At Magoito beach it could be seen a dune formation of great geological value formed about 10000 years ago due to a regression of the sea, which took place during the last glaciation.

The teacher explained the fauna and flora characteristics of the Natural Park of Sintra, the existing flora and the remaining agriculture with numerous traditional elements.

The region has a long history and it is the second oldest demarcated wine region in Portugal dating back to 1908. But the history of wine making in Colares goes way way back to the days of the Roman Empire. But it was King Afonso III of Portugal who actually commanded people to cultivate vines there.

The wine has been important to the region of Colares a long time. In the end of the 19th century the wine bug phylloxera destroyed pretty much every vineyard in Europe, except Colares.

They collected samples of soil where the grapes of Colares wine grow and came into a traditional winecellar where the Colares Wine is produced.

Colares Sand Wines DOC is one of the oldest in the world and is the home of some of Europe’s last remaining ungrafted pre-phylloxera vines, with unique grape varieties Ramisco (red) and Malvasia de Colares (white) grown in trenches in deep sandy soils, although the roots themselves are planted in clay below the sand layers. As the vineyards are in very close proximity to the sea, some of the mineral elements from the ocean spray seem to help impart truly unique flavours to this exceptionally rare terroir.

Visit the Belém Tower and Jerónimos Monastery

On March 5, 2015, a class of the 11th level and 6 students, from partner countries visited Lisboa, Belém Tower and Jerónimos Monastery, with a tourist guide, a student’s mother.

The tourist guide presented the various cultural and historical points in the area and the Portuguese main monuments. She performed an historical review of the time of discovery and the importance that these two monuments had in this epoch.

Belém Tower is a fortified tower located in Santa Maria de Belém a municipality of Lisboa. It’s an UNESCO World Heritage Site due to the significant role it played in the Portuguese maritime discoveries of the Age of Discovery. The tower was commissioned by King John II to be part of a defense system at the mouth of the Tagus River and a ceremonial gateway to Lisbon.

The tower was built in the early 16th century and is a prominent example of the Portuguese Manueline style, but it also incorporates hints of other architectural styles. The structure was built from lioz limestone and consists of a bastion and a tower of 30 meters of four floors.

 

Jerónimos Monastery is a monastery of the Order of Saint Jerome near the Tagus River located in Santa Maria de Belém a municipality of Lisboa.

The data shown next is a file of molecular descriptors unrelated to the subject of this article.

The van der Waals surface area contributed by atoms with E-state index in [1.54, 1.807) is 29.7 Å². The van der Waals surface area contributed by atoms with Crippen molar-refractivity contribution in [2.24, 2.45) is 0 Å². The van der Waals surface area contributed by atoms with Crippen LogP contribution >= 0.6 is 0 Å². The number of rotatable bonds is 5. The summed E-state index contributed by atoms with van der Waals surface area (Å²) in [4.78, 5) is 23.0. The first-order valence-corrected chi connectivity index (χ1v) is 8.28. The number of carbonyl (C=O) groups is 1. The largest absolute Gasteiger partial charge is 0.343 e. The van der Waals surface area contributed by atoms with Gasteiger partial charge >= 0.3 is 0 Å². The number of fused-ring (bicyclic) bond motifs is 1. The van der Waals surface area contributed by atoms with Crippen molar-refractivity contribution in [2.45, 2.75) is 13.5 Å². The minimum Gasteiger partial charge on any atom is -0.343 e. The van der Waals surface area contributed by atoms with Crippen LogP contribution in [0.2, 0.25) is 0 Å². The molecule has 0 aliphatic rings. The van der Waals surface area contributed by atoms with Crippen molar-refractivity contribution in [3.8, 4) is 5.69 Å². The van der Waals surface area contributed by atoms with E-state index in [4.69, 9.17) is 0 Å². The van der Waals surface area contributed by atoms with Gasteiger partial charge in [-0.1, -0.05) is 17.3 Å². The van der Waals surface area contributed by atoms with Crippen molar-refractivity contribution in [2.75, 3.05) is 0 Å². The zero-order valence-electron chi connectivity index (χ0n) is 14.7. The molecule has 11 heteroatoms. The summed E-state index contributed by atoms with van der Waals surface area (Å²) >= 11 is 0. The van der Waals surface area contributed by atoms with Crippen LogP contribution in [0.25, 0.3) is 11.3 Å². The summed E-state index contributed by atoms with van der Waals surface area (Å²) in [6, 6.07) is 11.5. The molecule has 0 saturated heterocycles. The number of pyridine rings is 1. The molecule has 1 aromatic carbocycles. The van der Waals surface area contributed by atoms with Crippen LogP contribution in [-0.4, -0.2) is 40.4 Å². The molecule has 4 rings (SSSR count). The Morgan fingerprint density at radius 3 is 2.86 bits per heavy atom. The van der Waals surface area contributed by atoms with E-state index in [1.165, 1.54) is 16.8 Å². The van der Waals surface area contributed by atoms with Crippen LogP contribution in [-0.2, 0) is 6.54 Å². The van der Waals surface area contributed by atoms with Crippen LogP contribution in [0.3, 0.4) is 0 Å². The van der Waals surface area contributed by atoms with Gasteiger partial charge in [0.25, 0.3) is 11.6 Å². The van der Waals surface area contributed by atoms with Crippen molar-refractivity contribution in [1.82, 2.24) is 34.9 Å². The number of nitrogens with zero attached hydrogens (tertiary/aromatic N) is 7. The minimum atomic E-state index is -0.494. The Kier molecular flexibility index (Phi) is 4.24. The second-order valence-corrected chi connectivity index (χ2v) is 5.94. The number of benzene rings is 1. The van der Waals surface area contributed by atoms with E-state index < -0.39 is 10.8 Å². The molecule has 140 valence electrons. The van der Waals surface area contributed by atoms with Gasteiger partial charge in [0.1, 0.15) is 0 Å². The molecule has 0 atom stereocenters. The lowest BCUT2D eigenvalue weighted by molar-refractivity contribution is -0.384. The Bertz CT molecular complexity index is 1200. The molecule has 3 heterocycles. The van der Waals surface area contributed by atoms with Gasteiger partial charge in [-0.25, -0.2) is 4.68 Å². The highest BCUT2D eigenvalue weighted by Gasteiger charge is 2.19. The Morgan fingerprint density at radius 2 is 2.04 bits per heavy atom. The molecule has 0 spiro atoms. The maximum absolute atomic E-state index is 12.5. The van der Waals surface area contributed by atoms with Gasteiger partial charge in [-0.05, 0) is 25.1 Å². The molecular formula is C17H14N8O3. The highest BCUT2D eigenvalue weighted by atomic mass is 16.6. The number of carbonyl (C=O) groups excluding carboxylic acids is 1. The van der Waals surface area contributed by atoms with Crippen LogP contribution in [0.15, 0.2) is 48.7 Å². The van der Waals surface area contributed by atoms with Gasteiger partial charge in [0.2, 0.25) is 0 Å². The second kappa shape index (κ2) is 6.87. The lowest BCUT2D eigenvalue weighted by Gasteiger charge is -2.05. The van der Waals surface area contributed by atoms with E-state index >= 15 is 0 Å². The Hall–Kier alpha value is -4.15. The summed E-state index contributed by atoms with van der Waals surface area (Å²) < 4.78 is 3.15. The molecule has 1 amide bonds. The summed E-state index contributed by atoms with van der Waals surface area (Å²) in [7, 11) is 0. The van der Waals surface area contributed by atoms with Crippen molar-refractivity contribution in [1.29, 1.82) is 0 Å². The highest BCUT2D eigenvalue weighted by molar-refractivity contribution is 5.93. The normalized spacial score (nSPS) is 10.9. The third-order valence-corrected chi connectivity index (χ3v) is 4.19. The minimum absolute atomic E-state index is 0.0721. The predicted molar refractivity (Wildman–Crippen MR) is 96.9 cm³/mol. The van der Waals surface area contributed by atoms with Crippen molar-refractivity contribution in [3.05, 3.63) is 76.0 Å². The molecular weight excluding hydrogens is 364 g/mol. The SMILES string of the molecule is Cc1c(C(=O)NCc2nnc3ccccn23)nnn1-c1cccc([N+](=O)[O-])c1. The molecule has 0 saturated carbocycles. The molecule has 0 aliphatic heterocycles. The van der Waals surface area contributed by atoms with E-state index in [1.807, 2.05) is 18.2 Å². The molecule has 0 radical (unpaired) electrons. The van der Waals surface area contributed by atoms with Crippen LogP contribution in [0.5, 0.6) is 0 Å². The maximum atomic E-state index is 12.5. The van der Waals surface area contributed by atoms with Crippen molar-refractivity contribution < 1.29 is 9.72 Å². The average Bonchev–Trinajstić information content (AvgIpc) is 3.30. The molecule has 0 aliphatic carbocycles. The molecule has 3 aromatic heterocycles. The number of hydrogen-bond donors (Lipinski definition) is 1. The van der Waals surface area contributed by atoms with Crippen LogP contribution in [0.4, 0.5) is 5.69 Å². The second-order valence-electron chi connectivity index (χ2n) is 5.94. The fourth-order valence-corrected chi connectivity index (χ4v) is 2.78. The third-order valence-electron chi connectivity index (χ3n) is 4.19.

The monastery is one of the most prominent examples of the Portuguese Late Gothic Manueline style of architecture in Lisbon. It was classified a UNESCO World Heritage Site, along with the nearby Tower of Belém, in 1983.

Jerónimos Monastery replaced the church formerly existing in the same place, which was dedicated to Santa Maria de Belém and where the monks of the military-religious Order of Christ provided assistance to seafarers in transit.

The harbour of Praia do Restelo was an advantageous spot for mariners, with a safe anchorage and protection from the winds, sought after by ships entering the mouth of the Tagus.

 In 1496, King Manuel petitioned the Holy See for permission to construct a monastery at the site. The Hermitage of Restelo, as the church was known, was already in disrepair when Vasco da Gama and his men spent the night in prayer there before departing on their expedition to the Orient in 1497.

This was followed by a guided visit to the interior of the monuments.

 

Visit to Praia Grande – footprints of dinosaurs

On March 4, 2015, a class of the 11th level and 6 students from partner countries visited Praia Grande.

Praia Grande is a popular surfing beach that is located on the western edge of Serra de Sintra national park. The beach along the Atlantic Ocean provides massive and powerful waves that are ideal for surfing. As the name Praia Grande (Big Beach) suggests this is the largest beach of Cascais-Sintra coastline. At the northern end of the beach is Europe’s largest salt water swimming pool. The cliffs at the southern edge of the 1,5 km long beach contain fossilized dinosaur foot prints.

The Geology teacher presented the various points of geological and paleontological interest that can be seen in Praia Grande. In addition, it was also explained the evolution and development of the Earth over the geological time, as well as the integration process for biological information in the geological record (the formation of fossils).

It was also observed the footprints of dinosaurs (theropods, sauropods and ornithopods) that provide information for the dinosaur fauna for the Lower Cretaceous period in Europe. The tracks consist of a total of 66 footprints, 51 of which are distributed in 11 tracks and the remainder seem to be isolated. The footprints are preserved in an almost vertical layer which evidences the passage of dinosaurs about 125 million years ago, when Sintra hills did not exist.